Initiation phase and maintenance phase in psoriasis immunopathogenesis

Currently, the immunopathogenesis of psoriasis can be divided into 2 phases: initiation and maintenance (5). In the initiation phase, antimicrobial peptide LL-37 is upregulated in lesional psoriatic skin, forming complexes with self-DNA (released from dying cells) and, through toll-like receptor 9 (TLR9) engagements, induces IFNα production by pDCs and the subsequent activation of CD11+ inflammatory DCs (5). Using cultured human and mouse pDCs, Cao et al. (23) found that in the process of pDC activation by TLR9, inhibition of mTOR blocks the interaction of TLR9 with the adaptor protein myeloid differentiation factor 88 (MyD88), and subsequently activates interferon-regulatory factor 7 (IRF7), resulting in impaired type I IFN, i.e. IFNα/β, production. In addition, inhibition of PI3K also considerably suppresses TLR-mediated IFNα secretion in pDCs in a dose-dependent way, indicating that the PI3K-mTOR pathway is crucial for TLR-mediated IFNα production in pDCs. More recently, van de Laar et al. (24) further demonstrated that activation of PI3K, Akt, and mTOR are required for pDC survival, as well as for functioning.

In the maintenance phase, myeloid inflammatory CD11c+ DCs are increased in psoriatic lesions. These DCs express high levels of TNF-α and inducible nitric oxide synthase (iNOS), and produce cytokines IL-23 and IL-20, which potentially activate T cells and KCs, respectively (5, 6). This subset of DCs may be derived from peripheral blood monocytes and is also named monocyte derived DCs (moDCs) (25). Studies have established that GM-CSF differentiates monocytes to DCs in vitro (26) and in vivo (27). High levels of GM-CSF can be detected in the lesional skin of psoriasis patients (28). Haidinger et al. (29) studied the role of PI3K/mTOR pathway in GM-CSF induced human moDC differentiation and found that the PI3K/Akt/mTOR pathway is activated by GM-CSF during differentiation of moDCs and that the mTORC1 pathway is pivotal for moDC differentiation. These data suggest that in the pathogenesis of psoriasis, the PI3K/Akt/mTOR pathway might be activated by abnormally increased GM-CSF and subsequently might promote the differentiation of inflammatory CD11c+DCs.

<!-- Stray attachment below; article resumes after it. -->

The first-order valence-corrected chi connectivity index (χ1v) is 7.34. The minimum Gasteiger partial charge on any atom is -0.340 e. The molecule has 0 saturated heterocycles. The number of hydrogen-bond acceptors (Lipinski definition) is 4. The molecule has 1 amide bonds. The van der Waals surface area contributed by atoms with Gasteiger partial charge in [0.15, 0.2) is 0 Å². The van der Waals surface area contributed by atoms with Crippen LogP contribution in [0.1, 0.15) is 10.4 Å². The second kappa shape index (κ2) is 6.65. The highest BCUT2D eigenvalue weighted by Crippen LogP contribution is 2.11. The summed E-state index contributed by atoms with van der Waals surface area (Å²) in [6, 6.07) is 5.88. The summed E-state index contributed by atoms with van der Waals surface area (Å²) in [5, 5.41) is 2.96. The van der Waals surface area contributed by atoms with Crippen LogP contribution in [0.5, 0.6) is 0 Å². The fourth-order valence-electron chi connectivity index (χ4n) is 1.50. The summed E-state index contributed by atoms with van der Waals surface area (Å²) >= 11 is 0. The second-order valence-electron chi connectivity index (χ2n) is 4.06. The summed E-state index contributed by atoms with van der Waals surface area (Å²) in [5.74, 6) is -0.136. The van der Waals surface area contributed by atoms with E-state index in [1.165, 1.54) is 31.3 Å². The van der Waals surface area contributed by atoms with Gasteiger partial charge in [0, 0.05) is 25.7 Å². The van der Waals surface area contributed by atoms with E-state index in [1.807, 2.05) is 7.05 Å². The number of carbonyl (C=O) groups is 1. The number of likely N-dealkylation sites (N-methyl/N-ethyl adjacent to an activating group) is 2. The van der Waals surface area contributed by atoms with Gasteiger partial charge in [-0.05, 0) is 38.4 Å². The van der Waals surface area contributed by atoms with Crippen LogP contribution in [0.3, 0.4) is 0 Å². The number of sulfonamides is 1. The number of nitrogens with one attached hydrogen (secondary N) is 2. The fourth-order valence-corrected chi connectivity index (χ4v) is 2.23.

Th1-Th2-Th17 imbalance in the pathogenesis of psoriasis and the role of PI3K/Akt/mTOR pathway

Growing evidence has demonstrated that T cells play a major role in psoriasis. Disease manifestation is orchestrated by proinflammatory CD4+ Th cells producing either IFNγ (Th1 cells) or IL-17 (Th17 cells). These Th1 and Th17 cells can cause inflammation through the involvements of IFNγ, TNF, IL-8, IL-12, IL-17A, IL-19, and IL-23 (30). IL-23, mainly produced by DCs in psoriatic skin, plays an important role in mediating Th17 terminal effector functions by favoring Th17 cell maintenance and the production of proinflammatory cytokines, such as IL-17A (4). Another subset of Th cells, Th2 cells, can suppress Th1 and Th17 activities by producing IL-4 and IL-13. As Th2 T cells, and consequently IL-4 and IL-13 expression, are reduced in psoriasis lesions, this suppression of Th1 and Th17 T-cell activity is likely absent (31). Therefore, there is a Th1-Th2-Th17 imbalance in patients with psoriasis.

A series of studies has revealed a central role for mTOR in regulating CD4+ T-cell differentiation. Differentiation into the Th1 and Th17 subsets of Th cells is selectively regulated by signaling from mTORC1. mTORC1 signaling-deficient T cells fail to generate Th1 and Th17 responses in vitro and in vivo. Alternatively, when mTORC2 signaling is deleted from T cells, they fail to generate Th2 cells (32).